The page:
On the final day of my 2017 conducting tour of Italy I took advantage of a rare non-professional day to visit the famous medieval cathedral in Milano. As I was sitting in the nave enjoying a quiet moment of contemplation following a very full five weeks of conducting and teaching seminars, not to mention the time consumed by travel itself, I began to consider my fellow visitors to this great architectural marvel.
The plaza before this cathedral is always filled with hundreds of visitors to Milano and a great many of them stand in very long lines waiting to obtain a ticket to visit the cathedral and then in additional long lines to actually enter the church. Why, I began to wonder, are these hundreds of ordinary tourists, most of whom had probably not been in any church during the past months, willing to stand an hour or more in lines to see the inside of this cathedral? To be sure, the building is prominently featured in all tourist publications as one of the things to see in Milano, but is there anything else in Milano, save the famous painting by Leonardo, for which they would make this physical sacrifice?
Once inside the great expanse of this cathedral, excepting a few in prayer, these tourists, in their shorts and baseball caps, with cell-phones and other means of photography at hand, seemed to me to be noticeably lost. Most were walking without direction, looking left and right and appearing somewhat confused about what to admire. They were taking pictures of tombs and memorial stones of obscure, long forgotten archbishops, photos of the stained glass windows of course, but mostly taking pictures of themselves—documenting their presence in this famous tourist destination.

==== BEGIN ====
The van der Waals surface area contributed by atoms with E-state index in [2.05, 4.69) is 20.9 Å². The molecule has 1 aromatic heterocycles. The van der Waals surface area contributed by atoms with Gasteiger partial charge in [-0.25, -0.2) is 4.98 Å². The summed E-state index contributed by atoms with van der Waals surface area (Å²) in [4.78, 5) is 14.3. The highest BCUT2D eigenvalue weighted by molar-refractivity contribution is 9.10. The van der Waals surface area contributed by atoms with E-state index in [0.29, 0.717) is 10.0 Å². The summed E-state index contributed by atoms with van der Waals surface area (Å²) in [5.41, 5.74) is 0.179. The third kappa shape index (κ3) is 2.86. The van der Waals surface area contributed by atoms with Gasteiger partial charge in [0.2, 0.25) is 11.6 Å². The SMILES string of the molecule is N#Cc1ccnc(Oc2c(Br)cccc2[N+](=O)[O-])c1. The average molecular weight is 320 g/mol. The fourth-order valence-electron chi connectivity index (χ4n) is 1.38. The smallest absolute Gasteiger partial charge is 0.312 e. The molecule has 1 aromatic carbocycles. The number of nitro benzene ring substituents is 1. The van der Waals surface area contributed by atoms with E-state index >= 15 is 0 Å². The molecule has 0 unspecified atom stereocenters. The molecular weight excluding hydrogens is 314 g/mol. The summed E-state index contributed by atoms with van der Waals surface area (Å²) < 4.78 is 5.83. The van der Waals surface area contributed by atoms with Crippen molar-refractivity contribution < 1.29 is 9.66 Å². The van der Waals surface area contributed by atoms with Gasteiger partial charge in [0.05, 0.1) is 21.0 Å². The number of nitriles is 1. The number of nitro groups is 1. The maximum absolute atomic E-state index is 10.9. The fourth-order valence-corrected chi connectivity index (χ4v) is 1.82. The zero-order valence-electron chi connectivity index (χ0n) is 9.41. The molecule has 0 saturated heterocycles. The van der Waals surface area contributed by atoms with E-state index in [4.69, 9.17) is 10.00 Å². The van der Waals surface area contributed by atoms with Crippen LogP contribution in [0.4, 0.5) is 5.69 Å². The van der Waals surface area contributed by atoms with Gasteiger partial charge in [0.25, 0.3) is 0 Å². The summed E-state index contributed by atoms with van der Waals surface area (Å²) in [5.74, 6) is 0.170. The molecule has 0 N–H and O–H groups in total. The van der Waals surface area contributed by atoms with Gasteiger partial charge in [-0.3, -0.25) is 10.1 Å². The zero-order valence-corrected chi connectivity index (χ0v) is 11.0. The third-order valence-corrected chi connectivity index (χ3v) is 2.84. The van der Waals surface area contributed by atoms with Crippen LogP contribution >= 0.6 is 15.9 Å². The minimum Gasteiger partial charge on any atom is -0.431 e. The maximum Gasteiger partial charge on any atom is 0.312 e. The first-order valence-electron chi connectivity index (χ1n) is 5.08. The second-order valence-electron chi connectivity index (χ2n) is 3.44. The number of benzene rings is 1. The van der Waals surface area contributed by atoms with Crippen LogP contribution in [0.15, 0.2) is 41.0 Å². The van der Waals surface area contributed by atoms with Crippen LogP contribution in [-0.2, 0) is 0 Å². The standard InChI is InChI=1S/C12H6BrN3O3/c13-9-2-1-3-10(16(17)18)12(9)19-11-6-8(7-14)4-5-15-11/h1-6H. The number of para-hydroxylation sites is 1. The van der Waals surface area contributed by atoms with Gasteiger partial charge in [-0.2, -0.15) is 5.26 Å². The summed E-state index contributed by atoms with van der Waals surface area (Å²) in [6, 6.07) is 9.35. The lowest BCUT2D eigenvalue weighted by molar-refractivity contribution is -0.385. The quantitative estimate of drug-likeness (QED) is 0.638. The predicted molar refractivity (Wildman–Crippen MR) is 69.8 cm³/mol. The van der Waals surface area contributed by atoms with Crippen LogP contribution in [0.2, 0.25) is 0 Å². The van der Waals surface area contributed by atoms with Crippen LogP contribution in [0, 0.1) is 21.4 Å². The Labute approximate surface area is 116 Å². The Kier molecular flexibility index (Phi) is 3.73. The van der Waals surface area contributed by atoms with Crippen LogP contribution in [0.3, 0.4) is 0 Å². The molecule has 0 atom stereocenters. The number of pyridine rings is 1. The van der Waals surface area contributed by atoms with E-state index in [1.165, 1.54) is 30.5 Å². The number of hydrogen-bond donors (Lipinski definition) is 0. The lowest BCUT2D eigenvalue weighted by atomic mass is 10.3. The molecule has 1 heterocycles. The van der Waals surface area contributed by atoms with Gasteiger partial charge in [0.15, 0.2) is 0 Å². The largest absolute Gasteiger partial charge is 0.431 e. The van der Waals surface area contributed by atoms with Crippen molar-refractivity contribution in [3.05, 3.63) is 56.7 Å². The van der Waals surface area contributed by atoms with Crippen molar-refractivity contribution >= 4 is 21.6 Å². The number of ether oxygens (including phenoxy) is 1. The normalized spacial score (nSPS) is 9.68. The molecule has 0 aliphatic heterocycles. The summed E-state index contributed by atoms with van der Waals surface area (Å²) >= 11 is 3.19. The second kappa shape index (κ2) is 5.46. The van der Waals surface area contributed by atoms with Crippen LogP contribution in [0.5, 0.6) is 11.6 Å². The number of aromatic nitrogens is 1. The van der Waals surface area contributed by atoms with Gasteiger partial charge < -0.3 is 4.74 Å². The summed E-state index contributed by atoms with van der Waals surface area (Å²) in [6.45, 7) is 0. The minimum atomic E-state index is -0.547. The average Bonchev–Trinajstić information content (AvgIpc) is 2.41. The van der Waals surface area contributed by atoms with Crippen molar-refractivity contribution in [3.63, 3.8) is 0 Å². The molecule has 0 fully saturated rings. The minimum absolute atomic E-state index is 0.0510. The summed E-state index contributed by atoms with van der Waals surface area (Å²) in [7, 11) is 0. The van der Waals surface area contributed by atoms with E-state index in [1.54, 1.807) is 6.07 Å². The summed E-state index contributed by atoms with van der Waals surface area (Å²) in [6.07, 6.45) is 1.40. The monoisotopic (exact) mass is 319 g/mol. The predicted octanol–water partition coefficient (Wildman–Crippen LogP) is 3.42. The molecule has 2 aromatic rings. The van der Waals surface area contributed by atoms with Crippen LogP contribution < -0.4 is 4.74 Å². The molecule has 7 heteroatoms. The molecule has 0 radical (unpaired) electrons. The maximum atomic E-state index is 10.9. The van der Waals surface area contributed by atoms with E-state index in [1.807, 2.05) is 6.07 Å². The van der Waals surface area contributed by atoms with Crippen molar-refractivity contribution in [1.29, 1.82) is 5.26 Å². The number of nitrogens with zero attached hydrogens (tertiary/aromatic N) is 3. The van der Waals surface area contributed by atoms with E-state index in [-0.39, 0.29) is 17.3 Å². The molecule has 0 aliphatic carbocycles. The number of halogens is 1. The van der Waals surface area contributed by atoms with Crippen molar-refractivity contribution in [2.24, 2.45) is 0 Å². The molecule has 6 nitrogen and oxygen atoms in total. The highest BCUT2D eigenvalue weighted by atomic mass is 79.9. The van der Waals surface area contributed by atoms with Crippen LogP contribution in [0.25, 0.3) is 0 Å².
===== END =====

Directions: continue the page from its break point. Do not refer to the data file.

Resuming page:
Taking into consideration the effort and sacrifice to actually get into the cathedral and the apparent confusion on many faces regarding what to do once they were inside, I began to contemplate on the question, “Why are they here?” What in some subconscious aspect of human nature draws them here? And what will they take away with them from having been here? On further reflection, it seems to me that there is something involved in human nature here from which it follows that perhaps the very same questions may be asked regarding the audiences who populate concerts of classical music.
Whether from the perspective of science or philosophy, it is clear that we are a bicameral species. We have a rational side, which involves most of the common activities of life, and an experiential side, which involves only our own personal experiences, feelings and emotions and awareness of our senses. Almost all of education is designed for the rational side, and is, incidentally, entirely past tense. Because our experiential side is entirely personal in nature, and is the real present tense us, there is a kind of void with respect to the world of facts and data of which most of society depends. It is this void which causes a certain insecurity in one’s cognizance of his own spiritual life. Adding to this insecurity is the fact that our experiential side, the right hemisphere of our brain, is mute, it cannot write or speak. It is the consequence of this insecurity in our spiritual awareness which, I believe, is the origin of our unconscious need for contact with the spiritual world, including both music and religion. We are drawn instinctively to both music and religion in the need for experiencing an uplifting in our spiritual life. This need for uplifting the spiritual side of ourselves, as opposed to mere entertaining or pleasing ourselves, is what Aristotle recognized when he created the new branch of philosophy, Aesthetics.